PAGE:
WP2 will collect evidence on health system determinants of low vaccine uptake (barriers), and high vaccine uptake (enablers) in the literature as well as through a series of qualitative studies among five underserved groups in four European countries:

(1) the migrant community in Greece (focus on MMR and HPV),

(2) Turkish females and (3) Moroccan females in the Netherlands (focus on HPV),

(4) the Ukrainian minority in Poland (focus on MMR and HPV) and

(5) the Roma community in Slovakia (focus on HPV).

At the same time, we will identify and describe enablers to vaccination from three communities with uncommonly high vaccine uptake. These are:

(1) the Somali community in Finland,

(2) the Arab community in Israel, and

(3) the Bangladeshi community in the United Kingdom.

By focusing on eight different underserved communities, the results will provide an increased understanding of the health system determinants of low and high vaccine uptake in their specific contexts that will vary in terms of geography, size, wealth, health systems, culture and vaccination law.

Deliverables:

  • D2.1 :A systematic review of the literature on barriers and enablers to vaccination uptake among underserved groups in Europe.
    The focus will be studies published primarily in English language in or after 2005. The search strategy will combine the following concepts: population age (children and young people), geography (the European region), population group (underserved communities) and type of barriers and enablers (health systems focused).

Fourth quarter of 2022

  • D2.2: Five qualitative studies describing barriers and enablers to vaccination for each of the five selected underserved groups:

1) The migrant and refugee community in Greece (with a focus on MMR and HPV vaccines)
2) Turkish adolescent females in the Netherlands (focus on HPV)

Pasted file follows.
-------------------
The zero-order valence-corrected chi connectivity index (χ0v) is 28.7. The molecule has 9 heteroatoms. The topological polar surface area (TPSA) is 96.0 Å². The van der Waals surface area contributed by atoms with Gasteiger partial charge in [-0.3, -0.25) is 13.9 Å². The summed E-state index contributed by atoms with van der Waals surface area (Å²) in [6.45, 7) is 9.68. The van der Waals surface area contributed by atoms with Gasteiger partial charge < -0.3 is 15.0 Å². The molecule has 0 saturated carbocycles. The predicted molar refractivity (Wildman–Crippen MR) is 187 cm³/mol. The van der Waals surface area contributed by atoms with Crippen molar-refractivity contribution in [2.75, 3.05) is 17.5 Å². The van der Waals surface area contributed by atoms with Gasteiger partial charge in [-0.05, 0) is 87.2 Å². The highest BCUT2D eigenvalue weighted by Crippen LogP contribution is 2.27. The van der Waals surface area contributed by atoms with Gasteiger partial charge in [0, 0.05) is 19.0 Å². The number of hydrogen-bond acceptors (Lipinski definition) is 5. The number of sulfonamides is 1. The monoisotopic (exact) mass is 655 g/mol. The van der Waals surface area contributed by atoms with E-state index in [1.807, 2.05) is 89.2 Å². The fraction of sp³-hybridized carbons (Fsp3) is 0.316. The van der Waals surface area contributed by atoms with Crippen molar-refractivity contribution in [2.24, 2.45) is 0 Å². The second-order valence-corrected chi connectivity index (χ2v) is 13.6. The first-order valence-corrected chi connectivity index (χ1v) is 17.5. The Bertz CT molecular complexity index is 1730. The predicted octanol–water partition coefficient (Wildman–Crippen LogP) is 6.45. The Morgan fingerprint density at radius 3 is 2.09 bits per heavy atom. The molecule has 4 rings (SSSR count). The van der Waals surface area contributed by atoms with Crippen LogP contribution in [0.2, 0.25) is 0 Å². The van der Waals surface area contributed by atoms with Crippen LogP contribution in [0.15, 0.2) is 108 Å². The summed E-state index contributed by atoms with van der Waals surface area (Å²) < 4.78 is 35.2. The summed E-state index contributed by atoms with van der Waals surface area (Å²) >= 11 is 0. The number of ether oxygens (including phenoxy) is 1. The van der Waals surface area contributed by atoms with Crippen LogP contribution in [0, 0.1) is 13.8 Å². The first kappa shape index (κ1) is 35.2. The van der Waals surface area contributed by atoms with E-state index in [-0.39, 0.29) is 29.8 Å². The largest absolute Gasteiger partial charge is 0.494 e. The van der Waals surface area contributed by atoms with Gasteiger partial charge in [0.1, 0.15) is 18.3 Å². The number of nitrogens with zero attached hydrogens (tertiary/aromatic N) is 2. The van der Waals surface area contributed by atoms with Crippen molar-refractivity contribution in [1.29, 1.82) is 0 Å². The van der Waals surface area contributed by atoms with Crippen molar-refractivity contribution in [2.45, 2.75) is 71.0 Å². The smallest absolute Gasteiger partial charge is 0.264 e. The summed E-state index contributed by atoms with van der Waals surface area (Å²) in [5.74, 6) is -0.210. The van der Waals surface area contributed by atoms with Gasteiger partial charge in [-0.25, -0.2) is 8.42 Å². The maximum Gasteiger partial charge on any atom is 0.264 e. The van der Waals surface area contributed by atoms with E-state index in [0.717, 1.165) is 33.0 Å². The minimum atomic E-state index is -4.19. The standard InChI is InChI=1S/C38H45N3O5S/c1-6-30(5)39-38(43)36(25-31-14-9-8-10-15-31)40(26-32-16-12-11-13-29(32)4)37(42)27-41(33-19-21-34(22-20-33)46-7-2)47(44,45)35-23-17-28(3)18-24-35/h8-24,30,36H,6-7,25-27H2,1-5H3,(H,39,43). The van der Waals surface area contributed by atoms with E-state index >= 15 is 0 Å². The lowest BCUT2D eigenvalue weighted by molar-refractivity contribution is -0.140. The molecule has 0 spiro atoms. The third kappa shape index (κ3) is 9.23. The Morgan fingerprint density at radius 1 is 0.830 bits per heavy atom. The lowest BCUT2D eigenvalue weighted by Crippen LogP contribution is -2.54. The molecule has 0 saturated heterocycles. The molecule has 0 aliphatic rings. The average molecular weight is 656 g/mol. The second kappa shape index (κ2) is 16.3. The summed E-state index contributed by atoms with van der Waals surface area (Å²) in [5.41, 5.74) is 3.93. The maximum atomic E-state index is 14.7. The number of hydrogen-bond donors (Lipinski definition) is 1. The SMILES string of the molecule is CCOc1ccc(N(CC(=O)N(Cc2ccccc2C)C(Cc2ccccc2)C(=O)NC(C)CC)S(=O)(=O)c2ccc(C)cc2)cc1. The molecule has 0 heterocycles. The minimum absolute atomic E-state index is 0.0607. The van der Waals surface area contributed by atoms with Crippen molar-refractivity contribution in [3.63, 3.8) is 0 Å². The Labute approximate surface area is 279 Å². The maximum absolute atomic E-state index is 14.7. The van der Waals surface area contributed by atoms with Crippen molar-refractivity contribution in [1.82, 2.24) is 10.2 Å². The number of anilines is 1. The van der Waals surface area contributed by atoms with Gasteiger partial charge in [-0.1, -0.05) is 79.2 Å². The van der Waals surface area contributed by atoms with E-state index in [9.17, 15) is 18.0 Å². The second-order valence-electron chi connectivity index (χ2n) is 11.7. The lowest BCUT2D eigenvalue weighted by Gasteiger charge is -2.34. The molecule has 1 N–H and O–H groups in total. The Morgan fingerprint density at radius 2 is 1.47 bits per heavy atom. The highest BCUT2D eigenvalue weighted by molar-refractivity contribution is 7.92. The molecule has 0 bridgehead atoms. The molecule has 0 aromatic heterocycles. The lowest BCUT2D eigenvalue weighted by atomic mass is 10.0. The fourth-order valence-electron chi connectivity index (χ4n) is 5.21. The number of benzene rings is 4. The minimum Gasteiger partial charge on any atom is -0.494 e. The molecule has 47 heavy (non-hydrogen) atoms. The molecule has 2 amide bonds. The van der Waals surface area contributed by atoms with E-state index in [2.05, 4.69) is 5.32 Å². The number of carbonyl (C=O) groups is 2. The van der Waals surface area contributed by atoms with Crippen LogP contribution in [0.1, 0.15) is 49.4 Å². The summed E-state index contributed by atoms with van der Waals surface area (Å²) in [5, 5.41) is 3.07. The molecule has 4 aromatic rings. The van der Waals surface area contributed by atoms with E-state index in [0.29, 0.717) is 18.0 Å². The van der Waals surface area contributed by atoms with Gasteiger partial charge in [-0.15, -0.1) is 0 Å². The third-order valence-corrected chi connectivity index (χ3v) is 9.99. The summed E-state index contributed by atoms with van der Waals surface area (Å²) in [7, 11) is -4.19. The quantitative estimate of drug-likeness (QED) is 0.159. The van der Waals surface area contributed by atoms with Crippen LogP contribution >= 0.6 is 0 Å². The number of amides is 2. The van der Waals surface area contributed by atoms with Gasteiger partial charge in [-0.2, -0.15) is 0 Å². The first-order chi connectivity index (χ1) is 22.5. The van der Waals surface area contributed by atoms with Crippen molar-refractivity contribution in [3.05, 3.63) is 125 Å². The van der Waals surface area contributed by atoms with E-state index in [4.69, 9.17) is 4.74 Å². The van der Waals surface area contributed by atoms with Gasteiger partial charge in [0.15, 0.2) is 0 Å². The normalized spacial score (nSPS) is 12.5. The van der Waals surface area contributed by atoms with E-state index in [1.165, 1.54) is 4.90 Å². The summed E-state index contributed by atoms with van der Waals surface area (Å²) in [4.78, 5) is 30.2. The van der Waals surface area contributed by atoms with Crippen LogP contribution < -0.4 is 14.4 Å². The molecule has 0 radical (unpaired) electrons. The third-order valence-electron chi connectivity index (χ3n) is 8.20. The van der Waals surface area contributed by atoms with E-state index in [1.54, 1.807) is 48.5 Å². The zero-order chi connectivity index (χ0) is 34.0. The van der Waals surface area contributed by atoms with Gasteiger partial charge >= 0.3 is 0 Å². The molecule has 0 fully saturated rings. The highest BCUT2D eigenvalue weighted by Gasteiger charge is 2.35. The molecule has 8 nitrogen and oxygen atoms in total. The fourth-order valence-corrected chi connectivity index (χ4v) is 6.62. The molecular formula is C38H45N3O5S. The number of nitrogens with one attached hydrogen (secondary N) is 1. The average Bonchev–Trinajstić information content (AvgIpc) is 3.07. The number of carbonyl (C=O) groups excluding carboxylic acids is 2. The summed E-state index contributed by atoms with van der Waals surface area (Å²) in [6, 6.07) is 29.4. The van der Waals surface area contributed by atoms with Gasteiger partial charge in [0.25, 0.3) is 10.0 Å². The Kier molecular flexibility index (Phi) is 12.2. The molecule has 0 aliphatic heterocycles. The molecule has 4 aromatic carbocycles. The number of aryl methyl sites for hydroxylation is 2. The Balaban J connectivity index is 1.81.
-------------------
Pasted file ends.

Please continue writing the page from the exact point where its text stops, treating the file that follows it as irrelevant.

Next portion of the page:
3) Moroccan adolescent females in the Netherlands (focus on HPV)
4) The Ukrainian migrant community in Poland (focus on MMR and HPV)
5) The Roma community in Slovakia (focus on HPV)

Fourth quarter of 2022

  • D2.3: Three qualitative studies describing barriers and enablers to vaccination for each of the three underserved communities with uncommonly high vaccine uptake:

1) The Somali Community in Finland
2) The Arab Israeli community in Israel
3) The Bangladeshi community in the United Kingdom (specifically in London)

Fourth quarter of 2022

WP2 Leader: Bar Ilan University (BIU).

Objective: to have tailored interventions to increase child and adolescent vaccine uptake in underserved communities. More specifically:

  • To assess to what extent the available (national and international) interventions are transferable from the primary context to the target context (i.e. underserved communities)
  • To adapt available (national and international) interventions so that they better reflect the culture and wishes of the target community (i.e. underserved communities)
  • To develop new interventions for underserved communities for which no intervention (national and international) is yet available

The transferability assessment of these promising enablers and interventions follows the PIET-T model (Process model for the assessment of transferability) 1 The PIET-T model of transferability includes 44 criteria, covered by four overarching themes, which influence transferability of health interventions: The population (P), the intervention (I), and the environment (E) represent 30 conditional transferability criteria. The transfer of the intervention (T) represents 14 process criteria for transferring the intervention to the target context. Transferability (-T) depends on the dynamic interaction of conditional criteria in the primary and target context as well as on the process of transfer.